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Customer self-determination in value co-creation

Lenna V. Shulga (School of Travel Industry Management, Shidler College of Business, University of Hawaii at Manoa, Honolulu, Hawaii, USA)
James A. Busser (William F. Harrah College of Hospitality, University of Nevada Las Vegas, Las Vegas, Nevada, USA)

Journal of Service Theory and Practice

ISSN: 2055-6225

Article publication date: 27 November 2020

Issue publication date: 2 January 2021




The purpose of this study is to deepen the understanding of consumers value collaboration with a service provider, specifically, how consumer self-determination affects value co-creation outcomes.


Self-determination theory (SDT) need-based motivational factors were operationalized in co-creation as commitment to resources (autonomy), feedback (competence) and collectives (relatedness). A between–within factorial experimental design (3 × 2 × 4) was conducted using online scenarios depicting value co-creation in a destination resort setting. Respondents were randomly and equally assigned to strong and weak SDT factor conditions. Next, they were exposed to scenarios depicting four types of value co-creation: co-innovation, co-creation of marketing, co-creation of experience and co-recovery, followed by an assessment of their co-created value (CCV), well-being, satisfaction and service advantage perceptions.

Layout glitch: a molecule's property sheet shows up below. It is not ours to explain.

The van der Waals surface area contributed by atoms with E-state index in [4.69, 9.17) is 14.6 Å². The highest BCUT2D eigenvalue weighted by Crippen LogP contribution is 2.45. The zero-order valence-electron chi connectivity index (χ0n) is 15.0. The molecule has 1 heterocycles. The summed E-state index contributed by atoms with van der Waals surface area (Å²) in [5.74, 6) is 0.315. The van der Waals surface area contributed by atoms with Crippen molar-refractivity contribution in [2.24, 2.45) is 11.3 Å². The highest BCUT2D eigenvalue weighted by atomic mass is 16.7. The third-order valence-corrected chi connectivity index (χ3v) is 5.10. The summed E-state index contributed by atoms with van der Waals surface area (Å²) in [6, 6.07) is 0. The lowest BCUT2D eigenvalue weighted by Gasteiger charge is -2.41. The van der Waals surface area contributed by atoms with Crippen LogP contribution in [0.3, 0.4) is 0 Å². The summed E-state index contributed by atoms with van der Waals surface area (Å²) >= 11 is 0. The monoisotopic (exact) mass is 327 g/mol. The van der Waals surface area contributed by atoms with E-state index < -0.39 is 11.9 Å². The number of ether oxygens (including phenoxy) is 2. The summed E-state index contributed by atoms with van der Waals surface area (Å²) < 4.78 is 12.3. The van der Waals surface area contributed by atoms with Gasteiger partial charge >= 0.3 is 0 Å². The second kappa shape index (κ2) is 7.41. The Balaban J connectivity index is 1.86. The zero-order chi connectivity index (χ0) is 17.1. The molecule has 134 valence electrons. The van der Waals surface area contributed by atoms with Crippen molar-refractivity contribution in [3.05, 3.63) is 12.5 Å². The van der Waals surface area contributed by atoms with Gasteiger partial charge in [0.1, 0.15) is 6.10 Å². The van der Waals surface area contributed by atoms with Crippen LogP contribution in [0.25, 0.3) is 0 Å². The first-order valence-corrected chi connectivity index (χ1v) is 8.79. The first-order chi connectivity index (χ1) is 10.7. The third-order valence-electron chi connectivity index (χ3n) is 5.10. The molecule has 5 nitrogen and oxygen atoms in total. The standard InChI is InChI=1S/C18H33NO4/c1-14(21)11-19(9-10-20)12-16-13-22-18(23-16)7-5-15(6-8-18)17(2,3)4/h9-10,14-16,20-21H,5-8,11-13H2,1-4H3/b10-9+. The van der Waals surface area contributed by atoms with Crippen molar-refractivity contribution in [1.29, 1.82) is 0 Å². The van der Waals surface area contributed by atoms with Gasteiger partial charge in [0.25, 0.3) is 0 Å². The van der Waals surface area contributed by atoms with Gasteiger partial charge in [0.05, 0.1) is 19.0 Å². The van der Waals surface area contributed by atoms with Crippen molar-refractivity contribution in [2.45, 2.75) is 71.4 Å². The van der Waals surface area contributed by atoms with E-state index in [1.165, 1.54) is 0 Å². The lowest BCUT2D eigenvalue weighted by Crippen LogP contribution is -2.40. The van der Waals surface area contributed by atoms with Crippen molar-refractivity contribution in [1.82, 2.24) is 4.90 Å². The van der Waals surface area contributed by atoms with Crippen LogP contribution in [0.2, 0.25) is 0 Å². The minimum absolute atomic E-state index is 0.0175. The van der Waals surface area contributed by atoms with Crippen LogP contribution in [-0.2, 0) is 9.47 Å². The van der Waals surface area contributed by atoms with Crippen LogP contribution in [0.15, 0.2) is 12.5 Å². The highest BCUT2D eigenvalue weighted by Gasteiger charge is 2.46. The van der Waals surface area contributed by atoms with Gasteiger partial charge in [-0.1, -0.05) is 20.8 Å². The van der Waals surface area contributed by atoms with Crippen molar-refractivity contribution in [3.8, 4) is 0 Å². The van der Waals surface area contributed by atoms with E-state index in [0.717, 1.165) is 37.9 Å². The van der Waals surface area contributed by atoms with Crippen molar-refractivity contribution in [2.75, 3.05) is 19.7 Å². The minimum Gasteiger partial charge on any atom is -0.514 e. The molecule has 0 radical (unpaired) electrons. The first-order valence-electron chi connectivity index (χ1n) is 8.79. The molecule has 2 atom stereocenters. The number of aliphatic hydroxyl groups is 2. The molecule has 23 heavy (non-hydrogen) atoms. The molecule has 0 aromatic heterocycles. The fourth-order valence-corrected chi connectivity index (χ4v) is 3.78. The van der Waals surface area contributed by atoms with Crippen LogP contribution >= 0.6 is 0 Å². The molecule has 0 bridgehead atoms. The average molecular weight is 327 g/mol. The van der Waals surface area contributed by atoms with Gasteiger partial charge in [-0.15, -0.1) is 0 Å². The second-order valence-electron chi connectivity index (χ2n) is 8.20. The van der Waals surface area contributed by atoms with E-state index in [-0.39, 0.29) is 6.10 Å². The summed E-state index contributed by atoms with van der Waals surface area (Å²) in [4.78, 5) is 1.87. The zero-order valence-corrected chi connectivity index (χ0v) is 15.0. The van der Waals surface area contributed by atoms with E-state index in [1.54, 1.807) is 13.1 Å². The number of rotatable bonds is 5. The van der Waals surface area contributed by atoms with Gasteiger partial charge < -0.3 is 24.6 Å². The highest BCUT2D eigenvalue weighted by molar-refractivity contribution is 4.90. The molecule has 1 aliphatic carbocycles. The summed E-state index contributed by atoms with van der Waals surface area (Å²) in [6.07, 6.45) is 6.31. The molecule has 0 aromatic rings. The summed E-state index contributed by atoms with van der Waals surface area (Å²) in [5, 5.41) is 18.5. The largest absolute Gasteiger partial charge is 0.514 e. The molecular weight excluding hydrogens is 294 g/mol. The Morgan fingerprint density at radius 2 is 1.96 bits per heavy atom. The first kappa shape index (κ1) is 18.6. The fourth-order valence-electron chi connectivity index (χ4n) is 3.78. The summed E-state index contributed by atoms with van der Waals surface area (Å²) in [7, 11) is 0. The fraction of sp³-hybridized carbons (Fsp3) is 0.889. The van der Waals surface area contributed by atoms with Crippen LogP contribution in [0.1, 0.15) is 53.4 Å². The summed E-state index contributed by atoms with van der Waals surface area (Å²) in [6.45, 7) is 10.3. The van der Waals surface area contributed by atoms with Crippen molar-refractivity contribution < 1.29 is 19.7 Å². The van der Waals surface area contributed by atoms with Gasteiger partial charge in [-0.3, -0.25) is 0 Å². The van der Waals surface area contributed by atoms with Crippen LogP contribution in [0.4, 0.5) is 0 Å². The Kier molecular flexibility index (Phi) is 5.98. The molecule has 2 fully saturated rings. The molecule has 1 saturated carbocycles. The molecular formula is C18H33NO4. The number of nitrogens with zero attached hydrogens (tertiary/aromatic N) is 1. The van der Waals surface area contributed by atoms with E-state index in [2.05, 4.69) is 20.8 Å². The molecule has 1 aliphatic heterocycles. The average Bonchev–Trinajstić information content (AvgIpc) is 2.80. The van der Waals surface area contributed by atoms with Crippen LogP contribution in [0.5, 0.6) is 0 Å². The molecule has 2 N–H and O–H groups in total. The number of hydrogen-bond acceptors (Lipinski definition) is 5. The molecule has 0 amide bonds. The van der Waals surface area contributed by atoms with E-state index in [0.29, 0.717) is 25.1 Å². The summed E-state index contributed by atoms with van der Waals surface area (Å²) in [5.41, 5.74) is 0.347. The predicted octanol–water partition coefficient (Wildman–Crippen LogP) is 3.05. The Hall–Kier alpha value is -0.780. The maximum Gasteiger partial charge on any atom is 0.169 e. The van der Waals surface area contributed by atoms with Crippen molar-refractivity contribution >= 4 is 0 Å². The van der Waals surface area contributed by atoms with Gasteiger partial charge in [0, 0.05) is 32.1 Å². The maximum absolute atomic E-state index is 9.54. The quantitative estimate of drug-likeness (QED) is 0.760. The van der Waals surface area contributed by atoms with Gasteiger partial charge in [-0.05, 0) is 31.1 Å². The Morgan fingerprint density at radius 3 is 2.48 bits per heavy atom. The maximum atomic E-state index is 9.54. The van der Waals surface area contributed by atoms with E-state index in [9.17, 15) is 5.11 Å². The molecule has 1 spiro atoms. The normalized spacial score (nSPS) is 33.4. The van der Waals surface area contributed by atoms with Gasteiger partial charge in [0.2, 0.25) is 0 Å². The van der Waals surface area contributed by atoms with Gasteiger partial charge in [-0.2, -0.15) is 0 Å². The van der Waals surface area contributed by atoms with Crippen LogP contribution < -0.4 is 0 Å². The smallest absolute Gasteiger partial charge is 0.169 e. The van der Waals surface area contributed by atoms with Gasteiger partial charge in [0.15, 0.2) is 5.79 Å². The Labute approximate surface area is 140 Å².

Results revealed that overall strong SDT conditions produce better outcomes. Consumers’ relatedness showed the strongest difference between strong and weak SDT conditions on the CCV dimensions. Further analysis revealed that autonomy and relatedness are crucial for collaboration. CCV meaningfulness is central for customers to improve their well-being, satisfaction and competitive advantage perceptions through co-creation.


The study contributes to a line of research on successful voluntary value co-creation processes between consumers and a company. The integration of service-dominant logic (SDL), axiology of value (AOV) and SDT, uniquely operationalized as commitment to resources as autonomy, feedback as competence and co-creation collective as relatedness offers a better understanding of how customers appraise the dimensions of CCV and outcomes of well-being, satisfaction and competitive advantage.



Shulga, L.V. and Busser, J.A. (2021), "Customer self-determination in value co-creation", Journal of Service Theory and Practice, Vol. 31 No. 1, pp. 83-111.



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